Detecting Contamination in Semiconductor Processing is Key for Particle Counters

Detecting Contamination in Semiconductor Processing is Key for Particle Counters

Surface particle detection is the “first line of defense” against killer surface particles unknowingly introduced into the cleanroom on the surfaces of equipment, parts, supplies, garments, and even on packing materials.


Today, the world`s most advanced semiconductor chips are manufactured in a 0.35-micron process. That includes Intel`s Pentium Pro microprocessor, which runs at 200 MHz and packs 5.5 million transistors on a single slice of silicon. The cleanroom standards of cleanliness required to protect those minuscule geometries may seem stringent today, but consider where the technology is projected to lead us tomorrow. Analysts at research firm DataQuest (San Jose, CA) predict that as we enter the next century, microprocessors will be sporting 20 million transistors and will be fabricated with a 0.15-micron process. Particles that are not even detected, or detectable, in today`s fabs will become killer contaminants in the year 2000.

Will technology have reached its outermost limits at that time? Don`t bet on it, says Frank Granzeier, a marketing consultant with Dryden Engineering Co., Inc. (Fremont, CA). The company has long viewed contamination control as a “key enabling technology for the 21st century” and particle detection as the first line of defense against cleanroom contamination. Demanding as it is today, warns Granzeier, the job is only going to get tougher. DataQuest is also projecting that in 10 years, microprocessors will have moved to a 0.05-micron process, will run at 3,000 MHz, and have as many as 50 million transistors on a single chip. In order to stay ahead of this demanding curve, Dryden`s research team has been directing its attention to a neglected area of contamination control technology– surface particle detection. The development of instrumentation to detect and eliminate airborne contaminants has taken off, and it is common in today`s best fabs to read zero airborne particles at 0.1 &#181m. throughout ultra clean environments.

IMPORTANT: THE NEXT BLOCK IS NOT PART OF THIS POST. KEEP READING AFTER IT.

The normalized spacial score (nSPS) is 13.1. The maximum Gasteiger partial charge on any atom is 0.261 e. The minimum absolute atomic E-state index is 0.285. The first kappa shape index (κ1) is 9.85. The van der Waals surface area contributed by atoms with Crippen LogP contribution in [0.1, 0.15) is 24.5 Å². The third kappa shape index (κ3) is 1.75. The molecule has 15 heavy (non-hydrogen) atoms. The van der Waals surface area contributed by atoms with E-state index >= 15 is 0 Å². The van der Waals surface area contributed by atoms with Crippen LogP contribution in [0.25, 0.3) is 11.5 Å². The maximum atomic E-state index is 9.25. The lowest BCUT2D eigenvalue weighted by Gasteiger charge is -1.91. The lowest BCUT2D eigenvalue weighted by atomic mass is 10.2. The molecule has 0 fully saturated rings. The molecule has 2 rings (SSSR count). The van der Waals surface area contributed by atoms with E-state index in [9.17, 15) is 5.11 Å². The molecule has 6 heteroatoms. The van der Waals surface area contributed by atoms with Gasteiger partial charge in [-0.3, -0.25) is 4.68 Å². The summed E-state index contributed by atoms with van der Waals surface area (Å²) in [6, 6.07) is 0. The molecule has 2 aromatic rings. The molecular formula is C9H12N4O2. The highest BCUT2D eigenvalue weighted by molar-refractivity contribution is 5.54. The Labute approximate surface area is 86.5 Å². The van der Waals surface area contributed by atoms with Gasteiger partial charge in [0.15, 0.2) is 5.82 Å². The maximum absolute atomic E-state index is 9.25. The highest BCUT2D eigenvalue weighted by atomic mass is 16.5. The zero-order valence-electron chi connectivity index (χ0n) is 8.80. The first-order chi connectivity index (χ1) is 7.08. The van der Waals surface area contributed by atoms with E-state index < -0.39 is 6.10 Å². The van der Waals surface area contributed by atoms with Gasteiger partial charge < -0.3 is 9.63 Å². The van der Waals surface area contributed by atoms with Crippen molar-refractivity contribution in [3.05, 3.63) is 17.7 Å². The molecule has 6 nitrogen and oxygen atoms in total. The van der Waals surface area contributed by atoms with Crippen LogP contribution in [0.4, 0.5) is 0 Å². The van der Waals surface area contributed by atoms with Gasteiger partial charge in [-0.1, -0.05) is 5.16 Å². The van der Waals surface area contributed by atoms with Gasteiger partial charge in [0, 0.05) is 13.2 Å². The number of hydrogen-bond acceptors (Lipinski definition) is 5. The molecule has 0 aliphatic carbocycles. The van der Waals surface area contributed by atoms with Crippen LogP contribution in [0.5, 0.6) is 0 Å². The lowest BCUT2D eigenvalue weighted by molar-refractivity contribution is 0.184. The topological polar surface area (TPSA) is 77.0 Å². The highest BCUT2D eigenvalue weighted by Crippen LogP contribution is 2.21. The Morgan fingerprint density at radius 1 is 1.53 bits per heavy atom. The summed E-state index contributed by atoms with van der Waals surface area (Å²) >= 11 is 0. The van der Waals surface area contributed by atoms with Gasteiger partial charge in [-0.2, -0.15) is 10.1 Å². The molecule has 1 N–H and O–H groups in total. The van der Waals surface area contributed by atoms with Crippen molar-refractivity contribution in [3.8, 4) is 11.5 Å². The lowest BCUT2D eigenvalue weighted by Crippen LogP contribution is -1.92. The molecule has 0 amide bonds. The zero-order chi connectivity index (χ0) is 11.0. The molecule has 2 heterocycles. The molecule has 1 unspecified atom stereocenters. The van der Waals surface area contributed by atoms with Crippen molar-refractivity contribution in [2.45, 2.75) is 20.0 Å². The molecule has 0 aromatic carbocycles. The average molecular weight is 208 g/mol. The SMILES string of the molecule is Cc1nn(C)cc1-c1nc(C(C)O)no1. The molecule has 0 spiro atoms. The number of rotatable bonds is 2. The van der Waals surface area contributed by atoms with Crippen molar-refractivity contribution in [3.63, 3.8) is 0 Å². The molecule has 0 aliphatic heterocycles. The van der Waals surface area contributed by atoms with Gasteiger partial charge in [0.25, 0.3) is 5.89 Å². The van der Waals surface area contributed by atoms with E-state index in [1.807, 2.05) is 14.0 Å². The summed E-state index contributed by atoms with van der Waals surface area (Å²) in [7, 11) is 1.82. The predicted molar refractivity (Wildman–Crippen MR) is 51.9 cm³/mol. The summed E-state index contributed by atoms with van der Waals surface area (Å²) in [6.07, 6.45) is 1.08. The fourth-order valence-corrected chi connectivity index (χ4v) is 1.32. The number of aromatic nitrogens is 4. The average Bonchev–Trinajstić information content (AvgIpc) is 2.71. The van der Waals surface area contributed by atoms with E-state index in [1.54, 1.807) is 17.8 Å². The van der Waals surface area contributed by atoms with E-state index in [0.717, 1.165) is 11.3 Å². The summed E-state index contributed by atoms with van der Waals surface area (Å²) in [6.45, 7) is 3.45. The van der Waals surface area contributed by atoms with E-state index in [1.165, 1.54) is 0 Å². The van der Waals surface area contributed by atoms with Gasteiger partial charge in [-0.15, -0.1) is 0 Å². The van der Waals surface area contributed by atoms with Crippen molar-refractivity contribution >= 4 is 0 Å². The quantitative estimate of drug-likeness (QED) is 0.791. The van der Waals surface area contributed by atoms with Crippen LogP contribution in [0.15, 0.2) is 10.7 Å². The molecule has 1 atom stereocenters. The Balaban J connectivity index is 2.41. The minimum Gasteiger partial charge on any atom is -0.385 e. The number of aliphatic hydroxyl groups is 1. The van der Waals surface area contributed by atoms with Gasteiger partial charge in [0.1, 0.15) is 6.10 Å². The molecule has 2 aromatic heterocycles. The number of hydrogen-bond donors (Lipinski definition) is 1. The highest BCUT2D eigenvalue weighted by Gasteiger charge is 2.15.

The hidden culprit: “Killer” surface particles

Despite improved air purity, however, wafers continue to be contaminated. Yields still drop suddenly and mysteriously. The industry continues to struggle with efforts to maintain Overall Equipment Effectiveness (OEE) at acceptable levels. According to Gene Sullivan, Dryden`s president, a primary cause of continuing contamination problems can be traced not to airborne particles, but rather to killer surface particles unknowingly introduced into the cleanroom on surfaces that were thought to be clean. Sullivan says this includes the exterior surfaces of process equipment, as well as chamber interiors, equipment parts, boats and boxes used to port the wafers, and even on cleanroom garments and other supplies brought into the cleanroom.

Dryden`s research on surface particle contamination culminated in 1992 in the development of the QIII Surface Particle Detector, which was later enhanced in 1995. The Model DE3496 SPD, Rev. provides particle concentrations per in.2 or cm2 in five sizes from 0.3 &#181m to 10 &#181m. It measures surface contamination in and on process equipment, product containers, minienvironments, tables, benches, walls and any nominally flat surface. It detects particles sizes from 0.3, 0.5 1.0, 5.0 to 10 microns. All five channels of data are gathered at the same time, while one channel is displayed. Selectable sample times are 1, 3 and 6 seconds, with a flow rate of 1 cfm. Options include an external printer, carrying case with casters, portable cart, an exhaust ULPA filter, custom probes and a 90-degree handle.

The system`s initial application was to replace time-consuming rinse tests designed to ensure cleanliness of wafer boxes. The instrument provides particle-count readout in a matter of one to six seconds by passing a probe-head over the surface to be tested. “Users of the surface-particle detector,” says Sullivan, “rapidly become strong proponents for the instrument, and understandably so, since semiconductor value has advanced to the point where a single contaminated box containing 25 wafers could possibly ruin product valued in excess of $1,000,000.”